From the beginning of music, blues has always had a special place in music culture. We’re back again with another five to explain more about this genre, its history, and how it applies in the present.
A background of the evolution of blues music will be presented in this article, as well as a list of what I consider to be the 5 best Blues albums of all time that you should own on vinyl!
Before getting these precious vinyl, you will need your record player audio system setup done right to enjoy the most of the vinyl quality. That sounds big but you only need a turntable and power speakers for a basic system.
Alright! Now we will go through to the 5 best Blues vinyl albums.
Blind Lemon Jefferson: Black Snake Moan
Jefferson, blinded at birth to Texas sharecroppers, began playing guitar at a young age and developed a rapid style of fingerpicking that influenced thousands, including Lead Belly, T-Bone Walker, and even Bob Dylan, who recorded the song in his debut album.
They describe Jefferson as “the King of Country Blues,” and although his life story and death in 1929 are obscure, you can still pick out the innovative picking and the impressive range of his vocals in his many recordings.
John Lee Hooker – House Of Blues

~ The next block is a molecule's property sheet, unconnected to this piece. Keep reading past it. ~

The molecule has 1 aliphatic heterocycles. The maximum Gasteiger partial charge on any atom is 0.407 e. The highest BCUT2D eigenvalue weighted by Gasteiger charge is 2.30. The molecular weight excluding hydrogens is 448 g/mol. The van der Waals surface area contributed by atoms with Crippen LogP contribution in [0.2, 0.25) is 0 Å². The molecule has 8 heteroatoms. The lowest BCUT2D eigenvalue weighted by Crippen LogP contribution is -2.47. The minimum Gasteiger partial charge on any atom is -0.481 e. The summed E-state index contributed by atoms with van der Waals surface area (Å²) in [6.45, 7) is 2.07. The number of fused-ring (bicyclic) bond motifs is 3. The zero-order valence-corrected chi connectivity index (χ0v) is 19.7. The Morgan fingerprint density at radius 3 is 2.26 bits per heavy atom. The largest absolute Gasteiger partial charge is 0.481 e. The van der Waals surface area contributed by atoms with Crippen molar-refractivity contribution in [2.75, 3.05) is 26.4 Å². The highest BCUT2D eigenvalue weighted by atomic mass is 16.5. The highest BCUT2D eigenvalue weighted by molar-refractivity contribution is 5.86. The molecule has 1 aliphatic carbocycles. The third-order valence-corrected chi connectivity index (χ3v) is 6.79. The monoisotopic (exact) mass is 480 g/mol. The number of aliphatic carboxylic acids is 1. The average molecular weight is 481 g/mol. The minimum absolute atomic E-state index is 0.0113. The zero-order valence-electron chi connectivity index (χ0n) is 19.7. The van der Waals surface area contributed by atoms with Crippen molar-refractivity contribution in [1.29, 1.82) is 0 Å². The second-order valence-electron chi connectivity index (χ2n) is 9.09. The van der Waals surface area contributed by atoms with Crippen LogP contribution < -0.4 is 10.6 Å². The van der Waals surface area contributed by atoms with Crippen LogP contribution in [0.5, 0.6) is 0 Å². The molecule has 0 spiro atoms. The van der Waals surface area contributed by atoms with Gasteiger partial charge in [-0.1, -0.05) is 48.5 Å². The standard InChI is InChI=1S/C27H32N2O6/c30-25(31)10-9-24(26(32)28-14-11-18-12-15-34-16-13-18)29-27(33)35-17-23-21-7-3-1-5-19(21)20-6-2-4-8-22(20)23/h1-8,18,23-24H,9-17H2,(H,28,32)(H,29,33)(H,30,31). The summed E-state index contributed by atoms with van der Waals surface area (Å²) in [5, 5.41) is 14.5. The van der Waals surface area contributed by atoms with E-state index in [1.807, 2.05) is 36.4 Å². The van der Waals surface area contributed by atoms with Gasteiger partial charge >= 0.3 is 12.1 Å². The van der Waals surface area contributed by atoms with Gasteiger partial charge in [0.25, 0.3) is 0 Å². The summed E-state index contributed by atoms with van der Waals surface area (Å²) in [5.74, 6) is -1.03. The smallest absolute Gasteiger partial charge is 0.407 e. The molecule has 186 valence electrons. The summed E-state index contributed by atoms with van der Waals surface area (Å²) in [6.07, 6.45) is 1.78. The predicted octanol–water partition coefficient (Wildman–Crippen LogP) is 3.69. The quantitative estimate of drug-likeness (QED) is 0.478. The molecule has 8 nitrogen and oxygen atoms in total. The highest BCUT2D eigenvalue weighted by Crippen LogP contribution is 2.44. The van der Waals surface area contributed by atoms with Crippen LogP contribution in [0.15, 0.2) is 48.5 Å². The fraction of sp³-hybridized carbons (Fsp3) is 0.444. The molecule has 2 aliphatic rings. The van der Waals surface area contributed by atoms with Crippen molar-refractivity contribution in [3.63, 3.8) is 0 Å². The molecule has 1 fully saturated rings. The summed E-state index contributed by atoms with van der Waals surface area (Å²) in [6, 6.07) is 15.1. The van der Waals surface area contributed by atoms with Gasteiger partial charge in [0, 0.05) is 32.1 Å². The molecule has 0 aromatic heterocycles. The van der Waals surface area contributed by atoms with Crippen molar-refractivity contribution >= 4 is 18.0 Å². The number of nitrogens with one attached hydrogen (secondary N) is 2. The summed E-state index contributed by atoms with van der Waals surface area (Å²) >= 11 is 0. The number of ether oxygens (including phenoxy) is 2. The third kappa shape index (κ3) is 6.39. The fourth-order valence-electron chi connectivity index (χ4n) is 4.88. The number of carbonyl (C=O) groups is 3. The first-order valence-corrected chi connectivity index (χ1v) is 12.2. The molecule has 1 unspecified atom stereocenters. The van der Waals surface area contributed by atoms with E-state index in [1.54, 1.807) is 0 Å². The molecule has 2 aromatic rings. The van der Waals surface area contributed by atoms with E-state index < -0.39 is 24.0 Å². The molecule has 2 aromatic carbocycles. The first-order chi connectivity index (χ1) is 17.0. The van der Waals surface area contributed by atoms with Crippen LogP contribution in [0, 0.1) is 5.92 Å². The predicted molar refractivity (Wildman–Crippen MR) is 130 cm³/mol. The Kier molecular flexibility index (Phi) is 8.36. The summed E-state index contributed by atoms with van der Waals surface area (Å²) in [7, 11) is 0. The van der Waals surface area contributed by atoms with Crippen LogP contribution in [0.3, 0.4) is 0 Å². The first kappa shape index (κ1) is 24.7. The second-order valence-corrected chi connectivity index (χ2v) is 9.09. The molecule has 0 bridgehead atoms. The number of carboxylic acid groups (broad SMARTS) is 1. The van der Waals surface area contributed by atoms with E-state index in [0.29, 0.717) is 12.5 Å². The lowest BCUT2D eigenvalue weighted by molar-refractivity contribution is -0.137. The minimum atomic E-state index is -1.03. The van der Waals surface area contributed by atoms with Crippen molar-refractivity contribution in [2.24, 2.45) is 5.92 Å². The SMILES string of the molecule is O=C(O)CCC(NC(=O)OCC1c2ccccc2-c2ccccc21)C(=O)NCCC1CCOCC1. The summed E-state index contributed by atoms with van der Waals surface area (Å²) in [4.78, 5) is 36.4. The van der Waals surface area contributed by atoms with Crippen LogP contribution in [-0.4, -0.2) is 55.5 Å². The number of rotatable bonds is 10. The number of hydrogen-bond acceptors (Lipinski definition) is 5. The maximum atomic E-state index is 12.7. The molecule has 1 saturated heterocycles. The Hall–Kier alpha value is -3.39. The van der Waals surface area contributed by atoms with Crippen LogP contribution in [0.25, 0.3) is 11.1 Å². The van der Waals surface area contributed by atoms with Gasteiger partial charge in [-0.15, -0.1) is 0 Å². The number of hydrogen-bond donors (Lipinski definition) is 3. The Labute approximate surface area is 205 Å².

Several singles and performances across the country preceded the release of “House of Blues” in 1960. Imagine the band playing in a steel-walled wooden house reverberating echoes in a metallic elemental fashion – If one could do that, then the album sound would be much better.
Albert Collins, Johnny Copeland, and Robert Cray – Showdown! (Alligator, 1985)
Set the sound for this thoroughly enjoyable blues summit, Showdown! opens with a rousing rendition of the T-Bone Shuffle by T-Bone Walker to set the tone for what is an outstanding performance of essentially blues guitar.
The album features a competitive element but lacks any macho posturing as the musicians are content just to let their blues brothers shine. Showdown! was nominated for a Grammy in 1986 and widely considered to be among the top 100 best blues albums ever.
Blind Willie McTell: The Early Years – 1927-1933
McTell, who was blind since youth, preferred the 12-string guitar, influenced his blues with ragtime elements, and sang with a more distinctive tone.
He recorded as Blind Sammie since 1928, also under the names Georgia Bill, Hot Shot Willie, and Barrelhouse Sammy in addition to his previously unreleased recordings such as 1928’s “Statesboro Blues.” The latter was eventually covered by the Allman Brothers.
The White Stripes later released “Southern Can Is Mine” as part of a 16-song collection dedicated to him. Jack White own Third Man later partnered with Document Records to release all of McTell’s recordings on vinyl.
T-Bone Walker – T-Bone Blues (1960)
Instead of jazz or classical, T-Bone’s “T-Bone Blues” mixes the orchestra and his windswept rhythms that mix classic rock with rockabilly, then goes electric on the guitar with Chuck Berry-like speed, stability, and structure. Play On Little Girl and T-Bone Shuffle showcase how together they work in perfect harmony.
I Can’t Quit The Blues
Many of these blues artists are no longer with us, but their influence still lives on within each rock song of our generation. Blues music helped heal the souls of the broken-hearted, but it also helped shape millions of lives.